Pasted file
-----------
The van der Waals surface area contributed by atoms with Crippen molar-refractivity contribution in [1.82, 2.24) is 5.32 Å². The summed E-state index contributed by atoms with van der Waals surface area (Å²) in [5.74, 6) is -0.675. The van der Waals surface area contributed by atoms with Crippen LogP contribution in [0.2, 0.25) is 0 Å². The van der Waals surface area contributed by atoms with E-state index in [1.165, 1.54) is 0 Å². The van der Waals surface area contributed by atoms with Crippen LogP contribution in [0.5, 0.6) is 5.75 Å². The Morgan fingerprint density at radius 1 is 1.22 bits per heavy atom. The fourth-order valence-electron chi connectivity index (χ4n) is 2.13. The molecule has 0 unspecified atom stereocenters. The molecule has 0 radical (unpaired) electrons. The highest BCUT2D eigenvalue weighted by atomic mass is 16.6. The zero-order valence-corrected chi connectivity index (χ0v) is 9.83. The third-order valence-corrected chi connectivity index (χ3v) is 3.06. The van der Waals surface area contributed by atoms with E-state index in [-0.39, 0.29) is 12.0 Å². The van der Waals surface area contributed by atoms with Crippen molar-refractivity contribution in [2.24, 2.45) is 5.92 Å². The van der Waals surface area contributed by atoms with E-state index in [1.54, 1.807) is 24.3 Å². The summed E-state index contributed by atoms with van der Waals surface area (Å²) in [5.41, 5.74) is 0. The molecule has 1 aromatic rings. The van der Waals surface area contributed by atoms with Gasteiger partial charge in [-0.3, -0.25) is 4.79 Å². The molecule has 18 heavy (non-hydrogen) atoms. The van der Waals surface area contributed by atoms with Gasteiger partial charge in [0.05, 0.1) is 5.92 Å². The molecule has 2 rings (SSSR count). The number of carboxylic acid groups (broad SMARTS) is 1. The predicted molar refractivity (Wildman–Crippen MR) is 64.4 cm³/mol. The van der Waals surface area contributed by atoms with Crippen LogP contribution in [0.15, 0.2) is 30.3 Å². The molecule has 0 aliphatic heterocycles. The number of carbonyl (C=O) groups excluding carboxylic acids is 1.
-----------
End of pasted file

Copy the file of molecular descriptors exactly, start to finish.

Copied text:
The van der Waals surface area contributed by atoms with Crippen molar-refractivity contribution in [1.82, 2.24) is 5.32 Å². The summed E-state index contributed by atoms with van der Waals surface area (Å²) in [5.74, 6) is -0.675. The van der Waals surface area contributed by atoms with Crippen LogP contribution in [0.2, 0.25) is 0 Å². The van der Waals surface area contributed by atoms with E-state index in [1.165, 1.54) is 0 Å². The van der Waals surface area contributed by atoms with Crippen LogP contribution in [0.5, 0.6) is 5.75 Å². The Morgan fingerprint density at radius 1 is 1.22 bits per heavy atom. The fourth-order valence-electron chi connectivity index (χ4n) is 2.13. The molecule has 0 unspecified atom stereocenters. The molecule has 0 radical (unpaired) electrons. The highest BCUT2D eigenvalue weighted by atomic mass is 16.6. The zero-order valence-corrected chi connectivity index (χ0v) is 9.83. The third-order valence-corrected chi connectivity index (χ3v) is 3.06. The van der Waals surface area contributed by atoms with E-state index in [-0.39, 0.29) is 12.0 Å². The van der Waals surface area contributed by atoms with Crippen molar-refractivity contribution in [2.24, 2.45) is 5.92 Å². The van der Waals surface area contributed by atoms with E-state index in [1.54, 1.807) is 24.3 Å². The summed E-state index contributed by atoms with van der Waals surface area (Å²) in [5.41, 5.74) is 0. The molecule has 1 aromatic rings. The van der Waals surface area contributed by atoms with Gasteiger partial charge in [-0.3, -0.25) is 4.79 Å². The molecule has 18 heavy (non-hydrogen) atoms. The van der Waals surface area contributed by atoms with Gasteiger partial charge in [0.05, 0.1) is 5.92 Å². The molecule has 2 rings (SSSR count). The number of carboxylic acid groups (broad SMARTS) is 1. The predicted molar refractivity (Wildman–Crippen MR) is 64.4 cm³/mol. The van der Waals surface area contributed by atoms with Crippen LogP contribution in [0.15, 0.2) is 30.3 Å². The molecule has 0 aliphatic heterocycles. The number of carbonyl (C=O) groups excluding carboxylic acids is 1.